Center of Attention: CST Wastes No Time Bringing Back Live Performances
Who could have predicted dance as the art form that would dominate reopening at the Center Stage Theater? Sure, the “black box” theater upstairs in Paseo Nuevo has been a happy home for several of the local dance companies that produce their own periodic performances and has also hosted a few festivals featuring revues.
But it’s another thing entirely to produce its own four-day festival of hybrid live and filmed performances in front of a live in-person audience indoors to cap off a week that saw both Momentum Dance Company and Selah Dance Collective also mount their first post-pandemic productions in the space.
Not that the Re:Emerge Dance Festival was originally planned that way.
In fact, the long weekend of movement pieces, which is presented by CST and the UCSB Initiative for New & Reimagined Work, aims to be as eclectic a showcase as possible for the local or otherwise Santa Barbara-connected choreographers and dancers who have been working only remotely for nearly 15 months. It was meant to follow the then-current COVID regulations as a digital festival with only the dancers and camera operators ever setting foot inside the building.
In March, the event — then called “Welcome Back Dance Festival” — was conceived of as a chance for the dancers and choreographers to actually meet and rehearse in the same space, even if socially distanced albeit just to make a video version that would only be viewed virtually. The fest would have served as a bookend to CST’s online efforts in the early phases of the pandemic when its Digital Arts Festival offered virtual showcase space to choreographers and artists of all types.
That’s why the first evening is devoted to dance on film to spotlight those who didn’t want to switch approaches. But even those aren’t just a recording of a stage show, as the pieces include Robin Bisio and Katia Lepore Mrazek’s diptych of two solo performances at the beach, Victoria Finlayson’s “Out There” collection of solos that were choreographed and captured remotely over Zoom, and Ryan A. Howard of Psychopomp Dance Theater’s Sylkies shot on film rather than video.
“We were trying to lean into the art of dance film as something more than just a document of a stage performance,” said curator and artistic director Brandon Whited, an assistant professor at UCSB who also serves as the board president of the newly re-formed Santa Barbara Dance Alliance. “It’s a form we’ve all had to learn in the last year.”
Filmed works are also sprinkled liberally in the three successive programs, but each also features half or more works being danced live on stage. Whited said the themes, threads, or program arcs tying them together emerged from the responses to the call for submissions.
“I didn’t want to go into it with a set idea and then fit people into them. It was more looking at the pool and seeing the artistic aesthetic perspective behind the piece.”
So, Friday’s live program is a night of “Celebrating Community’’ that ranges from two partnered ballroom pieces danced by Vasily Golovin and Jatila van der Veen to Alexandra King’s belly dance piece “Pharonic Odyssey” to a group pap performance from The Dance Network called “Time to Start.”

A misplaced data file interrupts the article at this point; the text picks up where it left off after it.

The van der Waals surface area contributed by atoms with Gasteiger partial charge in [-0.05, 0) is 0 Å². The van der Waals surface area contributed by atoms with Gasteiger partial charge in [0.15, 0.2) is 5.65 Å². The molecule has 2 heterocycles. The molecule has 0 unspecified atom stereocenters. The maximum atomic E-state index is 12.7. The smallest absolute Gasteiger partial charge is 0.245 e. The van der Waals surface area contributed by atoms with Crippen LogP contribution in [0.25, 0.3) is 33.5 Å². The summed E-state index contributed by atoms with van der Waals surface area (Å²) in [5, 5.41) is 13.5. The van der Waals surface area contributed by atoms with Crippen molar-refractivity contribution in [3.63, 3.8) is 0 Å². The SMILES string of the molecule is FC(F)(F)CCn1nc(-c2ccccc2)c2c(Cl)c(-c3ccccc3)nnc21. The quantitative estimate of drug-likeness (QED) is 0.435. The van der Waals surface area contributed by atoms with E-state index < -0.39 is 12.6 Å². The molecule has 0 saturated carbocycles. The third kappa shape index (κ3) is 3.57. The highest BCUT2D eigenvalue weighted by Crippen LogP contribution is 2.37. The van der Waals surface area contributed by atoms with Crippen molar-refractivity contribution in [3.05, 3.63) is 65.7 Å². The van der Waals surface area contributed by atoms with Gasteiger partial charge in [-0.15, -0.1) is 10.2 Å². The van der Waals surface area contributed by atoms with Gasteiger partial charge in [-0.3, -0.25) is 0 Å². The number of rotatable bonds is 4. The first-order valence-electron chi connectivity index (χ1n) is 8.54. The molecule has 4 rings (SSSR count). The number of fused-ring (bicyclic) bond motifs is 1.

Saturday’s “All Gaucho Reunion” features works by new and relatively recent alumni of the UCSB Dance Program, and includes a reprise of Selah Dance Collective founder Meredith Cabaniss’ “Infinite Corridor” just four days after its premiere at CST; plus “At Once” by Whitney Ross, set on a trio of members of SG Dancers who are all UCSB alums; Psychopomp Dance Theater/Shenandoah Harris’ solo work “Whale”; and three pieces performed live by the UCSB Dance Company.
“The students have just been working so hard all year, mainly in film,” said Whited, who witnessed the work first-hand. “We wanted to give the seniors the ability to do a live performance, too. Both of those evenings really represent Santa Barbara with all its festivals and different approaches.”
The final program, “Contemporary Perspectives,” is also the most adventurous, Whited said.
“It goes toward more experimental ideas or focused in the high art form of dance making. Even the films that are being shown are representative of contemporary dance, things that are not only in a less traditional format but also a little bit less presentational where the audience is merely watching a performance.”
Such is the case with Meredith Lyons and Gianna Burright’s duet called “A Study on Seeing and Being Seen” that represents a collaboration in choreography and performance, while Avila Joy Edwards’ “Rescue,” which features high school age performers, melds contemporary dance and live vocals.
As to whether responding to the pandemic itself shows up significantly in the 16 live and 22 films that comprise Re:Emerge?
“Since most of the works were made in the last few months at most, there’s an inevitable relationship just by nature of our experience in the situation,” Whited said. “But I think there’s only one film, ‘Danza Restless,’ that addresses it in a very specific way, partly because it was shot in an apartment and most of them worked over the web, and there are surreal moments maybe showing that your mind is going a little crazy being in that confined space.”
Fortunately, those days are behind us, and re-emerging with a dance festival is cause for celebration indeed.
Re:Emerge Dance Festival takes place June 17-20 at Center Stage Theater, 751 Chapala Street, upstairs in Paseo Nuevo. Tickets range from $10-$50 per program, or $30-$50 for a full festival pass. The performances will also be available for a limited run as video-on-demand starting June 24 priced at $11.50. Call (805) 963-0408 or visit www.centerstagetheater.org.
Dance Dimensions State Street & Nebula are Back
State Street Ballet has announced the backbone of its 2021-22 season that kicks off in October with a reimagined performance of the Tony Award-winning “Kismet,” produced in collaboration with the Santa Barbara Symphony and directed by Broadway’s Lonny Price (Sunset Boulevard, Sweeney Todd, Company). SSB will also bring back its full-scale annual production of The Nutcracker, a vehicle for its professional dancers and the talented students in its Gustafson Dance school in December and cap the comeback with the pandemic-postponed premiere of Sleeping Beauty. Visit www.statestreetballet.com.
Nebula Dance Lab hosted its annual H11 Dance Festival showcasing dozens of works over three unique shows via virtual streaming this spring, but Founder/President & Artistic Director Devyn Duex is beyond delighted to be able to debut the company’s brand-new work back live at the Lobero in November. Visit www.nebuladance.org.
Summer Solstice Begins to Bloom